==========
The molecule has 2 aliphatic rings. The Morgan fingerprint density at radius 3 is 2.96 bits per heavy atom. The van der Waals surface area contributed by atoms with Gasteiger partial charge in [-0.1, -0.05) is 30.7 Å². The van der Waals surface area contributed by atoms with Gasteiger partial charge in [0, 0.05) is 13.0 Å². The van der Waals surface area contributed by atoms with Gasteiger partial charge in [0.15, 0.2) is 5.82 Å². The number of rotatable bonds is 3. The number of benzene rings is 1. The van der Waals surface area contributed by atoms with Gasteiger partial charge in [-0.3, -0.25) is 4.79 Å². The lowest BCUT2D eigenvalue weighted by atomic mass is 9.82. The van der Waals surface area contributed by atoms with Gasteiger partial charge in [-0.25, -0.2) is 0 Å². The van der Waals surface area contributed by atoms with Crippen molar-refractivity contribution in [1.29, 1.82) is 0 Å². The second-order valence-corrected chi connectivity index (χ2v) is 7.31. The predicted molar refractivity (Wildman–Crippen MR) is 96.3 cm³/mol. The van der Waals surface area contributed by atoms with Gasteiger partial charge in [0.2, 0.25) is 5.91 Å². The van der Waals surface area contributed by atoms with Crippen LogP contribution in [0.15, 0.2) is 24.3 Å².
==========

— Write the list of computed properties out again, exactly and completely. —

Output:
The molecule has 2 aliphatic rings. The Morgan fingerprint density at radius 3 is 2.96 bits per heavy atom. The van der Waals surface area contributed by atoms with Gasteiger partial charge in [-0.1, -0.05) is 30.7 Å². The van der Waals surface area contributed by atoms with Gasteiger partial charge in [0, 0.05) is 13.0 Å². The van der Waals surface area contributed by atoms with Gasteiger partial charge in [0.15, 0.2) is 5.82 Å². The number of rotatable bonds is 3. The number of benzene rings is 1. The van der Waals surface area contributed by atoms with Gasteiger partial charge in [-0.3, -0.25) is 4.79 Å². The lowest BCUT2D eigenvalue weighted by atomic mass is 9.82. The van der Waals surface area contributed by atoms with Gasteiger partial charge in [-0.25, -0.2) is 0 Å². The van der Waals surface area contributed by atoms with Crippen molar-refractivity contribution in [1.29, 1.82) is 0 Å². The second-order valence-corrected chi connectivity index (χ2v) is 7.31. The predicted molar refractivity (Wildman–Crippen MR) is 96.3 cm³/mol. The van der Waals surface area contributed by atoms with Gasteiger partial charge in [0.2, 0.25) is 5.91 Å². The van der Waals surface area contributed by atoms with Crippen LogP contribution in [0.15, 0.2) is 24.3 Å².